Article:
‘Mr. Christmas’ marks 30th year as keeper of the light

More than 15,000 people visit Bill and Elaine Gilfillen’s heavily decorated “Christmas on Knob Hill” display in San Marcos each year


Back in 1986, Bill and Elaine Gilfillen moved to San Marcos with their four children and were so excited to have a big yard to decorate for the holidays that they spent lavishly on Christmas lights and seasonal lawn ornaments that year.

While the display delighted the Gilfillens and their neighbors, their 10-year-old daughter, Jennifer, gave it a thumbs down. So the next year, her parents vowed to wow her.

The result was “Christmas on Knob Hill,” an extravagant holiday light display that’s celebrating its 30th anniversary this month at 1639 Knob Hill Road. More than 100,000 lights decorate the massive hilltop display of several hundred illuminated, blinking, whirring and twirling Santas, reindeer, snowmen, sled dogs, elves, candy canes, teddy bears, tin soldiers, Christmas trees, fish, pigs, horses and so much more.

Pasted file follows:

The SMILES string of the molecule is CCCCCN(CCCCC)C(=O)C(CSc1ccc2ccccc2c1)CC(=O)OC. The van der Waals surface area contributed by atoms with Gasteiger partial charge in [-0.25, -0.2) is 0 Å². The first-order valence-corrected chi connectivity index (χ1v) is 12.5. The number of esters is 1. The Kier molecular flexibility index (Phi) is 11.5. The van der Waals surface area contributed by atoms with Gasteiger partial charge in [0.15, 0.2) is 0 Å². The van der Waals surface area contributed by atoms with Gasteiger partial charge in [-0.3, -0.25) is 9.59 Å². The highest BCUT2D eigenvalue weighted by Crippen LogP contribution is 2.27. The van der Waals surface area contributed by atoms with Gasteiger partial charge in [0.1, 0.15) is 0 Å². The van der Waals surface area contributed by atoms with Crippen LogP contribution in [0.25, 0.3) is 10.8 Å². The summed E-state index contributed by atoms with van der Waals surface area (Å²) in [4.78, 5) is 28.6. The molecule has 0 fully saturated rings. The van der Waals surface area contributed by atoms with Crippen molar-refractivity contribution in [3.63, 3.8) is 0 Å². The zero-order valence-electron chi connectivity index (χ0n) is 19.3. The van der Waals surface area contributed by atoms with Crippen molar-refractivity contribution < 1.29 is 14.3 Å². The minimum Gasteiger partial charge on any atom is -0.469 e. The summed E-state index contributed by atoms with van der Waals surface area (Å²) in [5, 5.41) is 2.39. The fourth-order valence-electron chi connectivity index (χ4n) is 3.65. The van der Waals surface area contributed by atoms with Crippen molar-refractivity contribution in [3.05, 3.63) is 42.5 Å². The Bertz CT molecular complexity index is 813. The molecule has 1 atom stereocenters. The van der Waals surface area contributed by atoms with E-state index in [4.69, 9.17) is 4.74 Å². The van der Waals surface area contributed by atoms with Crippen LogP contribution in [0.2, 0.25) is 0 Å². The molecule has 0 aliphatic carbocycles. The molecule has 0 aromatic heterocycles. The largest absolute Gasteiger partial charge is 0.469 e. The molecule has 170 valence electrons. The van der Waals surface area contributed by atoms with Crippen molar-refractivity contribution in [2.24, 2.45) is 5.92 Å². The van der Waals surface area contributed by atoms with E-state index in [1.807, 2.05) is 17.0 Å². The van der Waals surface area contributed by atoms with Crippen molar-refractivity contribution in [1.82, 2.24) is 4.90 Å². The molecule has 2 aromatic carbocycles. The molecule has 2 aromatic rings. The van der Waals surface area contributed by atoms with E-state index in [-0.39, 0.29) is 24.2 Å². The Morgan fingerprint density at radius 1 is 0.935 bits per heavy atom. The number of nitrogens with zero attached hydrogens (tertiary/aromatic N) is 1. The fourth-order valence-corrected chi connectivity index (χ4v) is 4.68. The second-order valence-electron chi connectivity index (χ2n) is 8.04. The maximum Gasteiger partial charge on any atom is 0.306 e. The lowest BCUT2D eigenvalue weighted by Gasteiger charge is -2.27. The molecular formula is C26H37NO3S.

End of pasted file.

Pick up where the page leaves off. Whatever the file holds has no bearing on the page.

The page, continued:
Each year, Bill Gilfillen — who’s known by neighbors as “Mr. Christmas” — spends three months setting up the front-yard display, and then sits out front each night from Thanksgiving to Dec. 30 to greet his hordes of visitors.

Thanks to social media and “holiday lights” maps, the Gilfillens’ home has become one of the county’s most-visited spots during the Christmas season, drawing somewhere between 15,000 and 20,000 visitors during the five-week illumination. Elaine said she’s met visitors from England, Lebanon, Australia and Japan as well as groups that drive in from Los Angeles and Arizona.